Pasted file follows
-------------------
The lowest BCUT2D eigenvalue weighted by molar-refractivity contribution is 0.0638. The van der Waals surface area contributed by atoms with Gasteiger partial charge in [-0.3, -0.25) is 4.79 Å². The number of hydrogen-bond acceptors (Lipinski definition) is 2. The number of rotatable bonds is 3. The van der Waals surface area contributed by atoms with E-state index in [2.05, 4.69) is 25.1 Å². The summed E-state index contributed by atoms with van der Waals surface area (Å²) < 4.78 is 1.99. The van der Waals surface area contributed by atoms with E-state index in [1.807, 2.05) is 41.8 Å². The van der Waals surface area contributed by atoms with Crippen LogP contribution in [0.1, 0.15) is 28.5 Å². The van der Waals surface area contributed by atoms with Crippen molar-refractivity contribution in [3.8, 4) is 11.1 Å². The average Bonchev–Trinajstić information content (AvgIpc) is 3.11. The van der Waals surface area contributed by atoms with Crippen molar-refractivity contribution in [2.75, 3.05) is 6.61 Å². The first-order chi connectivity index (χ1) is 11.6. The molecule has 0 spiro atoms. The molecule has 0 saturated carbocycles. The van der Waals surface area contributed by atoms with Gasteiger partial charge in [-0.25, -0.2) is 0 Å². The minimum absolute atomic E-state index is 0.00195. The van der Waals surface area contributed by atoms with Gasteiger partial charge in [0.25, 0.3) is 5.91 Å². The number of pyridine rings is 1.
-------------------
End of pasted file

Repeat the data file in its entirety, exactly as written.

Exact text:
The lowest BCUT2D eigenvalue weighted by molar-refractivity contribution is 0.0638. The van der Waals surface area contributed by atoms with Gasteiger partial charge in [-0.3, -0.25) is 4.79 Å². The number of hydrogen-bond acceptors (Lipinski definition) is 2. The number of rotatable bonds is 3. The van der Waals surface area contributed by atoms with E-state index in [2.05, 4.69) is 25.1 Å². The summed E-state index contributed by atoms with van der Waals surface area (Å²) < 4.78 is 1.99. The van der Waals surface area contributed by atoms with E-state index in [1.807, 2.05) is 41.8 Å². The van der Waals surface area contributed by atoms with Crippen LogP contribution in [0.1, 0.15) is 28.5 Å². The van der Waals surface area contributed by atoms with Crippen molar-refractivity contribution in [3.8, 4) is 11.1 Å². The average Bonchev–Trinajstić information content (AvgIpc) is 3.11. The van der Waals surface area contributed by atoms with Crippen molar-refractivity contribution in [2.75, 3.05) is 6.61 Å². The first-order chi connectivity index (χ1) is 11.6. The molecule has 0 spiro atoms. The molecule has 0 saturated carbocycles. The van der Waals surface area contributed by atoms with Gasteiger partial charge in [-0.25, -0.2) is 0 Å². The minimum absolute atomic E-state index is 0.00195. The van der Waals surface area contributed by atoms with Gasteiger partial charge in [0.25, 0.3) is 5.91 Å². The number of pyridine rings is 1.